The collective bargaining agreement between the City of Allentown, Pennsylvania and Local 302 of the International Association of Fire Fighters (IAFF) contained a provision setting a minimum on-duty shift strength of no less than 26 firefighters as of January 1, 2005; no less than 27 firefighters as of January 1, 2006; and no less than 28 firefighters as of January 1, 2007. In May 2011, the parties began to…

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Sheriff Seeking More Deputy Positions Loses Lawsuit Against County

In his 2015 requested budget, Sheriff David Clarke of Milwaukee County, Wisconsin asked the County for funding for an additional 119 deputy sheriff positions and an additional 58 correction officer positions. The County’s 2015 budget only authorized an additional 17 deputy sheriff positions. In response, the Milwaukee Deputy Sheriffs Association and Clarke jointly filed a complaint against the County seeking declaratory and injunctive relief and a writ of mandamus….

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Firefighter Staffing: What’s Negotiable?

The City of Allentown, Pennsylvania and the International Association of Fire Fighters, Local 302 were parties to a collective bargaining agreement set to expire in December 2011. The CBA provided that the City Fire Department was required to have 140 sworn personnel with an on-duty shift strength of no less than 28 firefighters. When negotiations failed to produce a new agreement, the City and Local 302 proceeded to arbitration….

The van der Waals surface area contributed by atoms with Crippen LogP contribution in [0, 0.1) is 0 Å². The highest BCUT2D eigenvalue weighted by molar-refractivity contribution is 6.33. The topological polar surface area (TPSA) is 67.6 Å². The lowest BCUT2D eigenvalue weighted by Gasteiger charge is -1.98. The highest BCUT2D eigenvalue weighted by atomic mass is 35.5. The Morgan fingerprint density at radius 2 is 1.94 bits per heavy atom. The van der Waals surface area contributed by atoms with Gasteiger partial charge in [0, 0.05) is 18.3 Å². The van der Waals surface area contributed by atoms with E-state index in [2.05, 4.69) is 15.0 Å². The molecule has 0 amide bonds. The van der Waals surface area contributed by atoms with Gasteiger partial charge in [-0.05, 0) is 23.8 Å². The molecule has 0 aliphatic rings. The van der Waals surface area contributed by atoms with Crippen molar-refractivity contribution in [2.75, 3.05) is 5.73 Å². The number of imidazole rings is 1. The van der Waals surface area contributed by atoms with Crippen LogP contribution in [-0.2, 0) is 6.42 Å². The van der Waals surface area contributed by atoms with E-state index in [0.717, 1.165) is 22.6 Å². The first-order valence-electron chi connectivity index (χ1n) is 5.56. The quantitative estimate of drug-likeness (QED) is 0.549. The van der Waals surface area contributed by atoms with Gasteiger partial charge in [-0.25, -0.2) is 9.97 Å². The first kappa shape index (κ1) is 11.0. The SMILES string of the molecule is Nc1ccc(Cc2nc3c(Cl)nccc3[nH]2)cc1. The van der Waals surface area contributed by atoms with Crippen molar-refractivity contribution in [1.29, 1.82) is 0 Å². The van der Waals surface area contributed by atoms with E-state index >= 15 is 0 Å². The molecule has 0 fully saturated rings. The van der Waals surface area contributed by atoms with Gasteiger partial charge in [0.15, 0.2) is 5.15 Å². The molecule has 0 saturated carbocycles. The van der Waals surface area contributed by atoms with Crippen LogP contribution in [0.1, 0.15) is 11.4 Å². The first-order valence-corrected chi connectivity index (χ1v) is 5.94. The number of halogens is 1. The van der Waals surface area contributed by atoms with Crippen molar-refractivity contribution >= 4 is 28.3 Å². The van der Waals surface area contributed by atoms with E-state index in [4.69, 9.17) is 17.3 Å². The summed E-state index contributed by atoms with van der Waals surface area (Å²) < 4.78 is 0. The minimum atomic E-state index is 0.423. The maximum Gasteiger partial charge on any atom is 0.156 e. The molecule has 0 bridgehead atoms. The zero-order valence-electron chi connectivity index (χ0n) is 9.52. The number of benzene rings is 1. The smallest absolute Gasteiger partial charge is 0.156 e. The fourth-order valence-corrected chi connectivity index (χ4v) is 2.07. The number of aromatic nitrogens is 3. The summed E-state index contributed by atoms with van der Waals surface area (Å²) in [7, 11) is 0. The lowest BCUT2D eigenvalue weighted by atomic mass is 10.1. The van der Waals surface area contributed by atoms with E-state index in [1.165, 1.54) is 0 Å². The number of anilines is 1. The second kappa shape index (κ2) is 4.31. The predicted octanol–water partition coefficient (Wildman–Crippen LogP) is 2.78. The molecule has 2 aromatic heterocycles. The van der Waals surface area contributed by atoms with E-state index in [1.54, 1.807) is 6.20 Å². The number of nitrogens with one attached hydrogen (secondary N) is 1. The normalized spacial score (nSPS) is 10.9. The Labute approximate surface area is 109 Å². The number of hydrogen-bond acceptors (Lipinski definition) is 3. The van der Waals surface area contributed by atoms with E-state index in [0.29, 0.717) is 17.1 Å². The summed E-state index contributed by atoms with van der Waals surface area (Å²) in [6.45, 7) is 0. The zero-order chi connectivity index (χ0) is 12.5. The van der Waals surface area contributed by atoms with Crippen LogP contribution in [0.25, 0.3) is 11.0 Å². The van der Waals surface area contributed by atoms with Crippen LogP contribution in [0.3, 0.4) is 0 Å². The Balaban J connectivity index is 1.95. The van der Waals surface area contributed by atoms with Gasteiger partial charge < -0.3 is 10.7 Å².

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Court Upholds Arbitration Panel’s Decision On Fire Staffing

The City of New Britain, Connecticut and the New Britain Firefighters Association, Local 922 of the IAFF are parties to a collective bargaining agreement. Section 5.4 of the CBA contains a minimum staffing clause. Believing the City had violated the clause, Local 922 submitted a grievance to arbitration. At the outset of the arbitration hearing, the City and Local 922 agreed to a broad “statement of the issue,” which…

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Changes In Staffing Rule Subject To Arbitration

Beginning in 1999, the Chief of Police of the Village of Horseheads, New York issued a series of general orders setting forth various rules and regulations relative to departmental operating procedures and policies. The rules included General Order A–13.1, which required that a minimum of two officers be assigned to patrol duty for each shift. In 2011, a new chief reissued General Order A–13.1, reducing the minimum staffing requirement…

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Remedy For Firefighter Staffing Violation Not Payment Of Lump-Sum Overtime

The contract between the City of Ecorse, Michigan and the Ecorse Fire Fighters Union has a minimum staffing provision calling for five firefighters per shift. When the City began facing economic difficulties, it began disregarding the minimum staffing rules. The Union filed a grievance, seeking a remedy of a lump-sum overtime payment to divide among its members. The Union argued that the $90,000 to $100,000 payment it was seeking…